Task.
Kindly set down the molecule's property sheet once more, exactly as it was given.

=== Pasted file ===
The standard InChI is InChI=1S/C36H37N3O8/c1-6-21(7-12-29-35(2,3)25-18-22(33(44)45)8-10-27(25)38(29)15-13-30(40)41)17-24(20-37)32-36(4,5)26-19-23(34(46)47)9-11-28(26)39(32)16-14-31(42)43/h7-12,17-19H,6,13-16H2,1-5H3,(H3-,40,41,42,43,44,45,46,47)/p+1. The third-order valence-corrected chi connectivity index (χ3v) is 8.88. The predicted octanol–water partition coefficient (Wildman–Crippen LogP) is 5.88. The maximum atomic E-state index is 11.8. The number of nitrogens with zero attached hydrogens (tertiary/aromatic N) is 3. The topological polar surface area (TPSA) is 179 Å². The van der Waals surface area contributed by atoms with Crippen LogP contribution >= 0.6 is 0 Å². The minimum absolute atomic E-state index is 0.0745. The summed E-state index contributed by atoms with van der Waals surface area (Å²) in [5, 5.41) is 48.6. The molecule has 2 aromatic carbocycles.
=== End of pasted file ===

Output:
The standard InChI is InChI=1S/C36H37N3O8/c1-6-21(7-12-29-35(2,3)25-18-22(33(44)45)8-10-27(25)38(29)15-13-30(40)41)17-24(20-37)32-36(4,5)26-19-23(34(46)47)9-11-28(26)39(32)16-14-31(42)43/h7-12,17-19H,6,13-16H2,1-5H3,(H3-,40,41,42,43,44,45,46,47)/p+1. The third-order valence-corrected chi connectivity index (χ3v) is 8.88. The predicted octanol–water partition coefficient (Wildman–Crippen LogP) is 5.88. The maximum atomic E-state index is 11.8. The number of nitrogens with zero attached hydrogens (tertiary/aromatic N) is 3. The topological polar surface area (TPSA) is 179 Å². The van der Waals surface area contributed by atoms with Crippen LogP contribution >= 0.6 is 0 Å². The minimum absolute atomic E-state index is 0.0745. The summed E-state index contributed by atoms with van der Waals surface area (Å²) in [5, 5.41) is 48.6. The molecule has 2 aromatic carbocycles.